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Canada defender Doneil Henry dribbles the ball against Cuba defender Yosel Piedra during Nations League play at BMO Field in Toronto on Sept. 7, 2019.

Cole Burston/The Canadian Press

A Jan. 7 Instagram post shows Doneil Henry sitting on a stacked luggage cart – at Vancouver International Airport en route to South Korea.

The adventure was about to begin.

The 27-year-old defender from Brampton, Ont., is in uncharted territory for a Canadian, playing for the Suwon Samsung Bluewings in the K-League – one of the first soccer leagues around the world to return to action during the pandemic.

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“It’s definitely an experience. I am enjoying it ... I’m happy,” said Henry, a former member of Toronto FC and the Vancouver Whitecaps.

“So far, so good. It’s all positive,” he added.

Henry’s new home is Suwon World Cup Stadium, a 43,959-capacity venue known as Big Bird because the cover on one stand – seen from above – looks like a bird stretching its wings.

Suwon hosts Ulsan Hyundai on Sunday in its second league outing of the season. Ulsan blanked Sangju Sangmu 4-0 in its opener.

Henry started in two AFC Champions League games – a 1-0 home loss to Japan’s Vissel Kobe on Feb. 18 and a 2-1 loss at Malaysia’s Johor Darul Ta’zim FC on March 3 – before the K-League opener March 8.

The visiting Bluewings lost 1-0 to defending champion Jeonbuk Hyundai Motors on a rainy night in an empty Jeonju World Cup Stadium.

Suwon, down a man when Australian midfielder Terry Antonis was sent off for a harsh tackle, conceded the goal off an 84-minute corner with 41-year-old Lee Dong-gook beating Henry and other defenders to a header off a corner.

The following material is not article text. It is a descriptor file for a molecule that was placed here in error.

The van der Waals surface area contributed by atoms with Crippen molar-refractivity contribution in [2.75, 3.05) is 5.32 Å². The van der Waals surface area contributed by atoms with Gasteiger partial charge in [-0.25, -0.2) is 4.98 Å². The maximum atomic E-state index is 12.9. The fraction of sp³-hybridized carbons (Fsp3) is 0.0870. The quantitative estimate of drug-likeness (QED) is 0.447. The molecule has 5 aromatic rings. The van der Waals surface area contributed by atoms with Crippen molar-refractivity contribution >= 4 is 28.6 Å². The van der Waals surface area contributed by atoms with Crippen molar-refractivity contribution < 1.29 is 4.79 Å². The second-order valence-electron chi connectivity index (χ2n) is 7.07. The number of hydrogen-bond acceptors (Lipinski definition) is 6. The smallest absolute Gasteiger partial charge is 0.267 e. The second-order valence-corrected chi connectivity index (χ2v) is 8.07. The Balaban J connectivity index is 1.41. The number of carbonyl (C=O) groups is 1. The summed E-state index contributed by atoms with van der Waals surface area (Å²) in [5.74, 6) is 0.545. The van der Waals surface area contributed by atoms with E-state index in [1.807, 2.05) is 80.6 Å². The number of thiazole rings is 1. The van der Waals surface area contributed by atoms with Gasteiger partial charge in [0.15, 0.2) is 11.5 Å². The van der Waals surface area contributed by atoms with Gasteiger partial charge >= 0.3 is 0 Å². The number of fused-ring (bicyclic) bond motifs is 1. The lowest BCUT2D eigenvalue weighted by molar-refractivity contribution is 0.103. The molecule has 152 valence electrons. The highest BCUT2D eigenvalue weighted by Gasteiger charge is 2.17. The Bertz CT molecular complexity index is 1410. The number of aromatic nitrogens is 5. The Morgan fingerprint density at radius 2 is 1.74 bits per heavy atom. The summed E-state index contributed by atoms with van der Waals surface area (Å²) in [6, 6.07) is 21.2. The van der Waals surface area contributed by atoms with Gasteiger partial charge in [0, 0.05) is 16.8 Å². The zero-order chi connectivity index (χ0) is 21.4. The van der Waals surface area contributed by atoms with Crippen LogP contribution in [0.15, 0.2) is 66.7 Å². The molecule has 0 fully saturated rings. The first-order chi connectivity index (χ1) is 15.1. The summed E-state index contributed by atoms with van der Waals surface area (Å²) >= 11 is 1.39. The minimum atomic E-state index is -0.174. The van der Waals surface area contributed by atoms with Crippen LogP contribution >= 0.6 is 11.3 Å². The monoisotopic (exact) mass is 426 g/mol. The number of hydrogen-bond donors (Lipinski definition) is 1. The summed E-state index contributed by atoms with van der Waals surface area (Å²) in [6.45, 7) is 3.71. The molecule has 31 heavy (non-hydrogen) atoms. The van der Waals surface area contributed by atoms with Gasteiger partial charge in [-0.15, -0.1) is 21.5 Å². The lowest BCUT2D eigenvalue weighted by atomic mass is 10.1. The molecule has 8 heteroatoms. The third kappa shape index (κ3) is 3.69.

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The goal celebration was modest with fist and elbow bumps.

Substitutes, off-field officials and photographers wore masks. The Joenbuk players came out to “We are the Champions” as Bluewing players applauded. A giant message saying #CU Soon Stay Strong was spelled out in one empty stand.

“It was almost like a closed-door training (session),” Henry said.

But while the stadium was empty, the contest was shown around the world via TV and social media feeds.

“Although there weren’t people in the stadium, there were people watching,” Henry said.

“Honestly, I was just very hungry and couldn’t wait to get back on the pitch and be playing some meaningful games.”

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COVID-19 checks remain strict there. Henry has a fever check the day before and day of a game. Only the 18 players selected for the game are allowed in the stadium with substitutes having to wear masks.

The Bluewings finished eighth at 12-14-14 last season but qualified for the 2020 AFC Champions League group stage as Korean FA Cup winners.

Starting at the heart of the Suwon defence, Henry has been impressed by the level of play in Korea.

“I think that the players are very sharp and technical and very direct. They play very, very, very fast. That’s something that I’m not used to. I like to slow down the game, taking it in spurts where you can change the tempo of the match. Whereas they are always full out, 100 per cent.”